2013-06-05 We have just published a new Special Report. This one deals with Bold Alligator 2013 and complements an earlier one on Bold Alligator 2012.
This exercise tested out how to shape new ways to forge a capable insertion force using the seabase. Especially noteworthy has been the testing of approaches for seabase support to the ground forces. Indeed, the challenge has been to mix the deployed forces with the proper support element.
A light logistics footprint has meant that the overall force protection and support requirements have been reduced. Rather than building mobile Walmarts, which then need to be protected, the model here is to support the engaged force with the right equipment and right supplies at the right place.
A key challenge facing the U.S. and its allies is to ensure that the politicians and strategists understand this new and evolving flexibility and shape proper understanding of when and how to use this capability.
For example, with regard to Syria, the positions taken have largely been either to do a significant land insertion to support the “rebels” or to put red lines in the sand to ensure that chemical weapons are not used.
Not discussed at all was how might we use this new flexible force to go in and grab the weapons one can and leave, without fully resolving the fate of Syria for the 21st century.
Limited objectives, limited means but robust capabilities provide policy options, if the policy class puzzles over evolving capabilities.
As the United States faces the future and needs to come to terms with the past decade, what will be its military strategy? The answer to this question is not likely to come in briefing slides but in shaping concrete steps towards the future as well as in shaping responses to new and ongoing crises.
Although nationally based, any U.S. military strategy for the decade ahead and beyond will be dependent on what U.S. allies and adversaries do. It will not be forged in a vacuum. It will be highly interactive with the shaping of new operational concepts and approaches.
Indeed, when the United States deals with a massive challenge such as shaping a strategy for the vast Pacific with limited assets, it is impossible to imagine a strategy that does not build from allies back to the United States and from the United States back to allies. Critics, who point out the shortfalls of US forces, often forget that not only does no platform fight alone, but also neither will the U.S. in the Pacific.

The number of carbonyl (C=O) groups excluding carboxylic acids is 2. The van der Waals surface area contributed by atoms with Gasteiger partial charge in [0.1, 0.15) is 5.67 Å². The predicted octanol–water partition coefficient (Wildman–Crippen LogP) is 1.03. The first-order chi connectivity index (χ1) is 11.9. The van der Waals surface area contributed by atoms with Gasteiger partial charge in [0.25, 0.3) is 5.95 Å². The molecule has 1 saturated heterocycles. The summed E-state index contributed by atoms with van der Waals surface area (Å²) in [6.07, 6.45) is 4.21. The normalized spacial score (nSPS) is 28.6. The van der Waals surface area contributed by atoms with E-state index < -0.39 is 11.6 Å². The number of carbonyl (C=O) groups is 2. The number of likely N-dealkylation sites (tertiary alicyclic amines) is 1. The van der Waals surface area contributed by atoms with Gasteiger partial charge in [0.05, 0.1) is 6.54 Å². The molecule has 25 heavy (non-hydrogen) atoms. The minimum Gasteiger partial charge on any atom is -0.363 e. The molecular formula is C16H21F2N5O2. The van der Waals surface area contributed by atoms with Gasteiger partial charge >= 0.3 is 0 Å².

And there is always the reactive enemy. Often the term is used of an asymmetric enemy or strategy. But strategy is usually asymmetric, as one seeks to enhance one’s advantages to the disadvantage of the other. And this occurs the other way as well, whereby the U.S. and its allies can shape capabilities that severely disadvantage an adversary.
With financial pressures has come a new pessimism, which seeks to reduce the problems facing the U.S. to those that can be solved by yesterday’s force structure. But with the force being remade by new technologies ripening in the decade ahead, there are significant possibilities for innovation and re-shaping of the force structure.
But the decade ahead is assuredly not the decade behind. Most notably, this is not a decade of the type of land wars we have just seen, which are ending without enthusiastic chants of victory.
Because allies are more central to the successful execution of American political-military strategy in the decade ahead than in recent history, how those allies re-shape their forces and innovate will be central as well to the broader understanding of “American” strategy.
But this does not happen without introducing new systems, reshaping capabilities and crafting an effective force for the 21st century. The United States, and its Allies need to analyze, conceive, and then build towards the force for the future.
We have seen recent engagements as coalitions, and thus the inter operation of command and control, as well as the implementation of force elements need training and practice.
Indeed, in key exercises this is what the United States and its allies are indeed doing. Exercises such as the Bold Alligator series in which the USN-USMC team lead a joint and coalition effort to shape a flexible insertion force are being used precisely to determine the kind of C2 and ISR capabilities needed in the future.
For example, the exercise highlighted the core need for the coalition force to be able to craft over time greater capability to transfer the deconfliction of air tasks to integrated data systems. Strike and air de-confliction requires significant coordination, and more automation of the data generated will over time assist in the improved flow of force through the deployed ships.
For our look at the Bold Alligator 2013 and its evolving context pleas read our Special Report.